Enhancing the recordings in the studio

Some of the bleedthrough from microphones may record unwanted sounds, such as the above example of the pulpit recording very faint sounds of people entering despite attempts to adjust directivity. These can be simply faded out in your DAW at key moments in the soundscape such as when people are entering the room, though it will be impossible to remove them entirely.

Wherever possible speakers should be hidden as this enhances the cognitive effects and believability of sound illusions.

Related work

Despite an extensive and on-going search, almost no literature on this technique has been found by the author to date. This is likely due to developments in technology which have made the technique easier to implement. However there are some earlier developments and related techniques. The first was Harvey Fletcher’s “Curtain of sound” in the 1930’s which sought to reproduce a sound of an orchestra by recording using a curtain of microphones whereby one microphone was reproduced by one speaker (see fig. 3).

Figure 3. Harvey Fletcher’s “Curtain of sound”

A similar more recent example is Erwin Roebrook’s 2011 “sonic window”2 in which he placed many microphones in a 2 dimensional square array to record a “window”. Speakers were then placed in the same place on playback to reproduce the same sound window. In the current case this 2D soundfield is being extended into 3 dimensions and dispensing with the gridlike array as well as eliminating microphones from where there are less significant sound events. Another related work is Gilbert Briggs’ “live vs recorded” demonstrations in the 1950s, whereby he recorded 4 instruments and subsequently played them back with the speakers in the same places as the players had been sitting [3] (see fig. 4).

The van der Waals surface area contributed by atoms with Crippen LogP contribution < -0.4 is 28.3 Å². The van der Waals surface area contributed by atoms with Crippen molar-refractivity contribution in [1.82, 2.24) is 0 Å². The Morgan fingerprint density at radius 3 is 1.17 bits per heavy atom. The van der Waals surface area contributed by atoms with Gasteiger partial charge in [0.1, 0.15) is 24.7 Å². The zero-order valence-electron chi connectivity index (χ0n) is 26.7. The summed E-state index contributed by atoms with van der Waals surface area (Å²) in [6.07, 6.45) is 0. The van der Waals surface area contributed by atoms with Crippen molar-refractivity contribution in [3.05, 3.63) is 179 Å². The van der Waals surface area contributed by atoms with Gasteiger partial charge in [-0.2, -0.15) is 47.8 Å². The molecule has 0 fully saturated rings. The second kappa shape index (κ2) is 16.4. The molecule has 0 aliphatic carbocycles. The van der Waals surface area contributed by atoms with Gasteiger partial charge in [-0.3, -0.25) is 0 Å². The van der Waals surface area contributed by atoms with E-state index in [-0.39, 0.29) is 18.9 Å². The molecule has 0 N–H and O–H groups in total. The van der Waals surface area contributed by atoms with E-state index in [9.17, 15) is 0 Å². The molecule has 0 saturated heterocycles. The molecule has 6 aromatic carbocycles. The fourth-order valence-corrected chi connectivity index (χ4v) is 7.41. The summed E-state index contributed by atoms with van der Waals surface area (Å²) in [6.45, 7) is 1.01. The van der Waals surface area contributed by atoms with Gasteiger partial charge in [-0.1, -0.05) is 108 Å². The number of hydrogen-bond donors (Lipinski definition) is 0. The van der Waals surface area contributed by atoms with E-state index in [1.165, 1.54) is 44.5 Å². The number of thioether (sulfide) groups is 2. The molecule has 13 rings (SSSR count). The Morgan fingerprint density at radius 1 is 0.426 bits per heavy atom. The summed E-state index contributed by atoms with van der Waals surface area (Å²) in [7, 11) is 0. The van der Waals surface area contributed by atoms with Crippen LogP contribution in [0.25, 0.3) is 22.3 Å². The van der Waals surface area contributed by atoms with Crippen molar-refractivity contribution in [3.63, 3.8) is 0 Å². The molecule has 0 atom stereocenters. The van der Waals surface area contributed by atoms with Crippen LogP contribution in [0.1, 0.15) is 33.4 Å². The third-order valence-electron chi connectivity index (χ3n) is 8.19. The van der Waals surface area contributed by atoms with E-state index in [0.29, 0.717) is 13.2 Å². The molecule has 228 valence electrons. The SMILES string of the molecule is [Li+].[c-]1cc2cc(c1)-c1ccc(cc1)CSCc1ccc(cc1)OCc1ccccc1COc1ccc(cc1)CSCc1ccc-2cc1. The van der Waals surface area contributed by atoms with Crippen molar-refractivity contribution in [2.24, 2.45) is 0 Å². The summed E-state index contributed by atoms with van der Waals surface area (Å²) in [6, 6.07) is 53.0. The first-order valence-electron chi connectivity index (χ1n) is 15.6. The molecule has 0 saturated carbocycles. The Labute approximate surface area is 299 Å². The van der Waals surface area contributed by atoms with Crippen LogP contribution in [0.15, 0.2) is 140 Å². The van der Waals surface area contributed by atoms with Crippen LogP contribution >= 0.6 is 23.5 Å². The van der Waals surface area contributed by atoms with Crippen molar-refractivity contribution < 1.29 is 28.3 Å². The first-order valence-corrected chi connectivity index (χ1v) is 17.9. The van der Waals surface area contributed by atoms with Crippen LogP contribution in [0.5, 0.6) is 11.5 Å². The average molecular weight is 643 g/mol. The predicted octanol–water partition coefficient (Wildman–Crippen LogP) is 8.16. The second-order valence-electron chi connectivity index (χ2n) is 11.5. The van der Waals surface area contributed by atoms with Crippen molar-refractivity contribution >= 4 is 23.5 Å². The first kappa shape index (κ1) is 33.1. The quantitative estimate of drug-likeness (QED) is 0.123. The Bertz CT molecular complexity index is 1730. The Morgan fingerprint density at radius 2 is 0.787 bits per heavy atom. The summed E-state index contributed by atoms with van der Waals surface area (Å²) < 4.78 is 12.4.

Figure 4. Gilbert Briggs “live vs recorded”

This of course was not a dynamic moving 3D soundscene, but rather four static point sources.

The most similar technique used was by sound artist Jean-Marc Duchenne who replied to an email by the author;

“I actually work on some recordings using a similar technique, ……..I try to keep most of the original spaces, while making them overlap between each other.

The recordings are 10 channels, in different spatial and microphones arrangements, and the diffusion will be 16 or 18 channels. “ [4]

This technique, although similar, differs in its use of diffusion. In the case of the current technique, the amount of playback channels/speakers and microphones must correspond precisely, in both quantity and location, or the effect is lost.


The soundscape in the meeting house portrays people walking into the meeting house, congregating and taking their seats next to you. Members of the public expressed bewilderment and even fear as if the meeting house was filling with ghosts. As the speakers are placed irregularly throughout the space, the sensation of layers of sound and of closeness and distance is present. The listener can walk around some speakers and sit on the outside or the inside of parts of the array. As a result, there is no ‘sweet spot’. The panning relationships are reasonably well preserved; you can hear people walk to distant parts of the room and then sit down, and then you can go and sit down and eavesdrop on their conversation.